Asset Forfeiture Laws Between Federal, State Agencies
WESLACO – Federal and state laws govern the process of asset forfeiture.
Attorney Rene Flores explained to CHANNEL 5 NEWS how it works. He said funding that comes from asset forfeiture can benefit a community.
Flores said raids are just the beginning of a long judicial process for the person being arrested. But the things they used to facilitate the crime also go through a process.
“Assets can come in the form of real property. Assets can be in the form of cash, they can be in the form of cars, possessions, cell phones, those are all considered assets,” he explained.
He said if a car or house was used or intended to a commit a crime, purchased with profits from a crime, or used to facilitate a crime, they become contraband and can be taken away.
Flores added it can benefit law enforcement agencies who participate in raids like the one in Alamo.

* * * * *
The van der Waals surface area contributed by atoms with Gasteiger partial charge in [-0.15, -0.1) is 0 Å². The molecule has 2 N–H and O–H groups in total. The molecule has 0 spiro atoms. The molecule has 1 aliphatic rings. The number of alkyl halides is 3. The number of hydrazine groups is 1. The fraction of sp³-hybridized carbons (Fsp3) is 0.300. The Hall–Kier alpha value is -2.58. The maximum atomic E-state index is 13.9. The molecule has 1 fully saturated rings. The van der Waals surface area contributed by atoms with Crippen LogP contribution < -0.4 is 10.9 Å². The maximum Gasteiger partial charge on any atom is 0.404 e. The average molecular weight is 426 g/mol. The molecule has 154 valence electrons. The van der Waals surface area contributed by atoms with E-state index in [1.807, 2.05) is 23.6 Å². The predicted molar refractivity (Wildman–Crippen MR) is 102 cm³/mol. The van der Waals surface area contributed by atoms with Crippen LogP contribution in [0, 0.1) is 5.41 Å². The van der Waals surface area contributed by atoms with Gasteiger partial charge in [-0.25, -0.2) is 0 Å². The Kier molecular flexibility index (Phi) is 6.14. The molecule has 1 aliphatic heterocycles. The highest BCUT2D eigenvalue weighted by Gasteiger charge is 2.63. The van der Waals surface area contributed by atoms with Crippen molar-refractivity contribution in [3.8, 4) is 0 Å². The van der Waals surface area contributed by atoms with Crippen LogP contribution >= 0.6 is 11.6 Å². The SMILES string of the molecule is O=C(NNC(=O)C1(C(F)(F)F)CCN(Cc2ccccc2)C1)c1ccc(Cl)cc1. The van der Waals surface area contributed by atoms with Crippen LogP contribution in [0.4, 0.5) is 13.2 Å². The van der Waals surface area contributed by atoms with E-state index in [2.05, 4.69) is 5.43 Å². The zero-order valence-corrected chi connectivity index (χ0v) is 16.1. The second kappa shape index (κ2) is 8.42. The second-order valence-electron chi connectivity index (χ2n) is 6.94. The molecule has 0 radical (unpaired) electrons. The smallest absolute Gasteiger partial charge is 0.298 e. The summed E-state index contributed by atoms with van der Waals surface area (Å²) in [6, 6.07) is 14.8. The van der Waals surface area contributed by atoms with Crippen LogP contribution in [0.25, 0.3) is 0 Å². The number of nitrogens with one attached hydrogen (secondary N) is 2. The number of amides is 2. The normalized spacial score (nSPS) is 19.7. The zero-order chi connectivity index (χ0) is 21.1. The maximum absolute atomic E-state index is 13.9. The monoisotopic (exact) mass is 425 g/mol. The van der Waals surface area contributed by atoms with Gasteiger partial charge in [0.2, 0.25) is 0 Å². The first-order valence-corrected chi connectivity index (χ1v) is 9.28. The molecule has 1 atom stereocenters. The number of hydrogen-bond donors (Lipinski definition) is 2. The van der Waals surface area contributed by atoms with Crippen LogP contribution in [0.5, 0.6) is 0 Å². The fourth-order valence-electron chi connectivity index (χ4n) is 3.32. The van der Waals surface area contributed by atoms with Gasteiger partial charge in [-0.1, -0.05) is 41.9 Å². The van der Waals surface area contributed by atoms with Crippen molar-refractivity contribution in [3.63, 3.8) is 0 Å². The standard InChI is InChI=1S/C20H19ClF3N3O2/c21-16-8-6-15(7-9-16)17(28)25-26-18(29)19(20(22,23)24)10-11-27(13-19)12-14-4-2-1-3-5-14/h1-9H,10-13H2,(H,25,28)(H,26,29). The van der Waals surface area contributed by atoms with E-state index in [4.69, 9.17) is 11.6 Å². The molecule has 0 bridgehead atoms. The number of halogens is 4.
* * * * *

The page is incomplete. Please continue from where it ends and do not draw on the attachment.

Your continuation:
But before that happens, they talk about how the profits from the sale of the contraband will be divided.
"It's usually done through some sort of agreement between the attorneys representing the state and the department or the entity involved in the seizure," said Flores.
He said state or federal agencies team up with local officers to be part of task forces. They know the value in teaming up with local officers with intimate knowledge of their communities.
When the time comes to split the costs of the seized contraband, the community reaps the benefits to "hire more officers, buy better equipment, [and] hire more personnel.”
Flores said the final decision is subject to the judicial process.
He said reports of how much in forfeiture funds come in and how that money is used are due on an annual basis.